Wednesday, February 05, 2014

The Influence of Sacred Rock Cairns

and Prayer Seats on Modern Klamath and Modoc Religion and World View – Patrick Haynal (2000)
(Sort of in response to the Secret Landscapes post: Moon HillCorner - and the desecration of the site...)
 (With photos by the kind permission of Alyssa Alexandria)

“TRADITIONALLY, ethnographers have been brief in their discussions of the ritual importance of rock cairns to the Klamath/Modoc (e.g., Gatschet 1890; Spier 1930; Ray 1963; Stern 1966), and prayer seats receive no direct mention at all. This article focuses on determining the importance of these two categories of sacred sites to the practice of modern Klamath and Modoc (hereafter Klamath/Modoc) religion and the shaping of their contemporary world view.' To accomplish this, interviews were conducted with several Klamath/Modoc individuals selected from a list approved by the Klamath tribes. Rock cairns and prayer seats and their relationship to various rituals and practices, such as the power/vision quest and funerary rites, are integral features of the Klamath/Modoc sacred cultural landscape...For the purposes of this article, rock cairns are defined as any stacked rock feature…Cairns come in two general physical forms: the stacked rock column, constructed by placing one rock directly atop another in sequence to varying heights; and the conical cairn that has a variable number of rocks forming the base and there after built up with additional rocks until a conical (or mound like) shape is achieved. Occasionally linear “s” shaped or “wall-like” rock features were constructed as well…

...Loubser and Whitley (1999) interpreted rock art from eight sites in the Lava Beds National Monument as having several religious connections, including vision questing (by both shamans and nonshamans), mythic associations, hunting magic and other ritual specializations, and mortuary associations. They reached their conclusions by careful application of the ethnographic record and recently obtained data on the manner in which the brain processes and recalls visions received during a hallucinatory state (Loubser and Whitley 1999; also see Whitley 1998). If rock art is associated with the power quest, what is the spatial association between rock art and cairns?

The land that formed Klamath territory was believed to have been brought forth solely for the Klamath by the creator and culture hero, Gmo 'kam 'c. Two Klamath tribal members (Priscilla Bettles and Karen Ray) explained that the land and the people are a part of each other and were created to care for and nurture one another (Haynal 1994:317). The Modoc had a similar spiritual bond with the land. In fact, the two tribes recognized the spiritual and sacred nature of each other's lands (Curtin 1912:vi). Obtaining power from the spirits located throughout the landscape was a key aspect of Klamath/Modoc traditional religion. Virtually every unique rock feature, mountain, cave, body of water, meadow, or any other distinct location within the land had a spirit and everything with a spirit had power. The animals of the land had power as well. From the Klamath perspective, all the cosmos, both animate and inanimate, was alive and everything alive had both spirit and power.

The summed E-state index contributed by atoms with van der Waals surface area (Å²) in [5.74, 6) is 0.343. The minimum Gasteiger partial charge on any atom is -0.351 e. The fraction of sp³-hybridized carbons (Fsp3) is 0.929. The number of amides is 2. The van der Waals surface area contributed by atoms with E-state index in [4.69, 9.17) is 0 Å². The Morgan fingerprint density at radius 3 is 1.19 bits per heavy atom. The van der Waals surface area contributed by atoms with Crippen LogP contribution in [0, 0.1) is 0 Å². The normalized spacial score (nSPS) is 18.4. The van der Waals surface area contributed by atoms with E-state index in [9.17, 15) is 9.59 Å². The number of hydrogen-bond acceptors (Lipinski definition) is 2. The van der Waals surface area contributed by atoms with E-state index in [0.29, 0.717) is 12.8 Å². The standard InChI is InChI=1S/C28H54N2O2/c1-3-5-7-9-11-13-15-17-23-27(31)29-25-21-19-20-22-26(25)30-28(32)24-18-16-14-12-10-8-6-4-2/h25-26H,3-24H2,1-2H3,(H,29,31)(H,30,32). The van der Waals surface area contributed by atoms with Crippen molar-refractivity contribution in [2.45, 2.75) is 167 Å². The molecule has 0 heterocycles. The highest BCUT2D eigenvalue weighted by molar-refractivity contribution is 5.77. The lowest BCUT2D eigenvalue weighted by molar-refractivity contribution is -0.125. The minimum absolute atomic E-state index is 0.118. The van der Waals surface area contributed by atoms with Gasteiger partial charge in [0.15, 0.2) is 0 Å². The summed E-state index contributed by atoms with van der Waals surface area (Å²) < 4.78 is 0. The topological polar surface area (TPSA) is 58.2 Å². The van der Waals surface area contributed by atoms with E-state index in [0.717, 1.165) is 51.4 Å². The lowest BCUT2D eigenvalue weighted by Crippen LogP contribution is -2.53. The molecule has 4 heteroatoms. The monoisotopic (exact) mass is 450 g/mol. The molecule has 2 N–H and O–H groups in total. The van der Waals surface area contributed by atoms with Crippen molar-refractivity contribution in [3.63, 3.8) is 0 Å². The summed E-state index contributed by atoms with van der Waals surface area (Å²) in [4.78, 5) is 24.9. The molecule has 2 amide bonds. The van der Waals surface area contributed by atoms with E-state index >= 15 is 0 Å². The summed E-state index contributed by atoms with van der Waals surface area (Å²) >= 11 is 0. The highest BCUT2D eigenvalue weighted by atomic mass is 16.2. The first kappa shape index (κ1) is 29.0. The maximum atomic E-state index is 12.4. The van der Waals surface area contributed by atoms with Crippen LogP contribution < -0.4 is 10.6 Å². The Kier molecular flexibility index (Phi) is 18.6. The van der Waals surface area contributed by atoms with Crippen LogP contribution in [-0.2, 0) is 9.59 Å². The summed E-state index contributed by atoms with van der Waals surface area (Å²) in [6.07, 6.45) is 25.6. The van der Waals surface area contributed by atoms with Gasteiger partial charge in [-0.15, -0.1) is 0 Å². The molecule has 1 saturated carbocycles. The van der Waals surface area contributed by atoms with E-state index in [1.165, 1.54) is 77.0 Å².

Even a single rock had power. A rock from Mt. Shasta carried a portion of the great power of the mountain itself (Spier 1930; Ray 1963)…Interviewee 3, a young Klamath man in his twenties, explained that [a] rock cairn is basically the same thing as a church, people go there to pray, men go there for puberty to put on vision quests, it's just a very spiritual place.

Interviewee 4 made a similar comment about rock cairns, stating: To me those cairns are no different than a church. We know how our people would go on a vision quest or power quest and be up all night long building the cairn as a method of prayer.”
(Below is the detail of the "pain basket" in the bottom center of the photo above)

Interviewee 6 also described the cairns as sacred altars: “When our people went out to seek God…seeking the truth, seeking power, seeking direction, seeking guidance . . . whenever they went there and received an answer or confirmation or received a power . . . they built an altar saying "this is where the Creator spoke to me" and this is now sacred.”
In noting the power of cairns, Interviewee 6 added that [t]he thing about cairns is, if you knock them over or if people destroy them with malicious intent . . . somehow the spirit of the place or of this person who put it there could come back on you…”

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